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Article

In Vitro Propagation of XXY Undifferentiated Mouse Spermatogonia: Model for Fertility Preservation in Klinefelter Syndrome Patients

1
Wake Forest Institute for Regenerative Medicine (WFIRM), Wake Forest School of Medicine, Winston-Salem, NC 27101, USA
2
Facultad de Medicina Universidad de Barcelona, 08036 Barcelona, Spain
3
Department of Urology, Wake Forest School of Medicine, Winston-Salem, NC 27101, USA
4
Section of Medical Genetics, Department of Pathology, Wake Forest School of Medicine, Winston-Salem, NC 27101, USA
5
Division of Endocrinology, The Lundquist Institute and Harbor-UCLA Medical Center, Torrance, CA 90502, USA
*
Author to whom correspondence should be addressed.
Academic Editor: Katja J. Teerds
Int. J. Mol. Sci. 2022, 23(1), 173; https://doi.org/10.3390/ijms23010173
Received: 16 October 2021 / Revised: 15 December 2021 / Accepted: 19 December 2021 / Published: 24 December 2021
(This article belongs to the Special Issue Molecular Basis of Fertility Preservation and Restoration)
Klinefelter syndrome (KS) is characterized by a masculine phenotype, supernumerary sex chromosomes (usually XXY), and spermatogonial stem cell (SSC) loss in their early life. Affecting 1 out of every 650 males born, KS is the most common genetic cause of male infertility, and new fertility preservation strategies are critically important for these patients. In this study, testes from 41, XXY prepubertal (3-day-old) mice were frozen-thawed. Isolated testicular cells were cultured and characterized by qPCR, digital PCR, and flow cytometry analyses. We demonstrated that SSCs survived and were able to be propagated with testicular somatic cells in culture for up to 120 days. DNA fluorescent in situ hybridization (FISH) showed the presence of XXY spermatogonia at the beginning of the culture and a variety of propagated XY, XX, and XXY spermatogonia at the end of the culture. These data provide the first evidence that an extra sex chromosome was lost during innate SSC culture, a crucial finding in treating KS patients for preserving and propagating SSCs for future sperm production, either in vitro or in vivo. This in vitro propagation system can be translated to clinical fertility preservation for KS patients. View Full-Text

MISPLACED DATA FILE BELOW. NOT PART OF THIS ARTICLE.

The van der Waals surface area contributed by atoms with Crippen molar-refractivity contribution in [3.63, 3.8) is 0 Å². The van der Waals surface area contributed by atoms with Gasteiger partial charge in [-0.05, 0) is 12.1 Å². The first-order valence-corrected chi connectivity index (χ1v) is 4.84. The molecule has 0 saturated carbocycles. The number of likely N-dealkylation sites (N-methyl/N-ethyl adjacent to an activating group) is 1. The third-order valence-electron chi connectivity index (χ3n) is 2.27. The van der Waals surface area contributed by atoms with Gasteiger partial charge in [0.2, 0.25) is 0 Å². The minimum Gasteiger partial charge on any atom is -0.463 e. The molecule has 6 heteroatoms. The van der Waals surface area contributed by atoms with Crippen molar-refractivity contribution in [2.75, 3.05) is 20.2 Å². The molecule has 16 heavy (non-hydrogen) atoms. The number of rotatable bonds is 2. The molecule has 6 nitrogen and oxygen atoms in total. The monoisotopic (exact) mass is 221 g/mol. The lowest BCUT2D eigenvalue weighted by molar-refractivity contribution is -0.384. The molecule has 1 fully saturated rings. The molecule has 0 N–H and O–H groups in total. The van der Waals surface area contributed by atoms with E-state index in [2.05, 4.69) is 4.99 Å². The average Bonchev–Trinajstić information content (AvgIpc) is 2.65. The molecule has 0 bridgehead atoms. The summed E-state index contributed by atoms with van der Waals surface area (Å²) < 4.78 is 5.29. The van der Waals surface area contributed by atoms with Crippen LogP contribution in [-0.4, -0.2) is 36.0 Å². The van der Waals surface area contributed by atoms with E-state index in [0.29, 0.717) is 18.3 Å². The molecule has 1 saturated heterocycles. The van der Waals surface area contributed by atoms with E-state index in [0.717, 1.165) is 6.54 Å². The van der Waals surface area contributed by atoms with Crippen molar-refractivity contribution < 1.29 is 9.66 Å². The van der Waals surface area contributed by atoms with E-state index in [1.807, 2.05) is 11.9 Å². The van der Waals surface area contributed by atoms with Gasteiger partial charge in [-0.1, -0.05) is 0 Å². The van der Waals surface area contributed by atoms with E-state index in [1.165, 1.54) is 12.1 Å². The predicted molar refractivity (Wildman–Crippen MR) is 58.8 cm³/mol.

Keywords: spermatogonia; spermatogonia stem cells; Klinefelter syndrome; male infertility; fertility preservation spermatogonia; spermatogonia stem cells; Klinefelter syndrome; male infertility; fertility preservation
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MDPI and ACS Style

Galdon, G.; Deebel, N.A.; Zarandi, N.P.; Pettenati, M.J.; Kogan, S.; Wang, C.; Swerdloff, R.S.; Atala, A.; Lue, Y.; Sadri-Ardekani, H. In Vitro Propagation of XXY Undifferentiated Mouse Spermatogonia: Model for Fertility Preservation in Klinefelter Syndrome Patients. Int. J. Mol. Sci. 2022, 23, 173. https://doi.org/10.3390/ijms23010173

AMA Style

Galdon G, Deebel NA, Zarandi NP, Pettenati MJ, Kogan S, Wang C, Swerdloff RS, Atala A, Lue Y, Sadri-Ardekani H. In Vitro Propagation of XXY Undifferentiated Mouse Spermatogonia: Model for Fertility Preservation in Klinefelter Syndrome Patients. International Journal of Molecular Sciences. 2022; 23(1):173. https://doi.org/10.3390/ijms23010173

Chicago/Turabian Style

Galdon, Guillermo, Nicholas A. Deebel, Nima P. Zarandi, Mark J. Pettenati, Stanley Kogan, Christina Wang, Ronald S. Swerdloff, Anthony Atala, Yanhe Lue, and Hooman Sadri-Ardekani. 2022. "In Vitro Propagation of XXY Undifferentiated Mouse Spermatogonia: Model for Fertility Preservation in Klinefelter Syndrome Patients" International Journal of Molecular Sciences 23, no. 1: 173. https://doi.org/10.3390/ijms23010173

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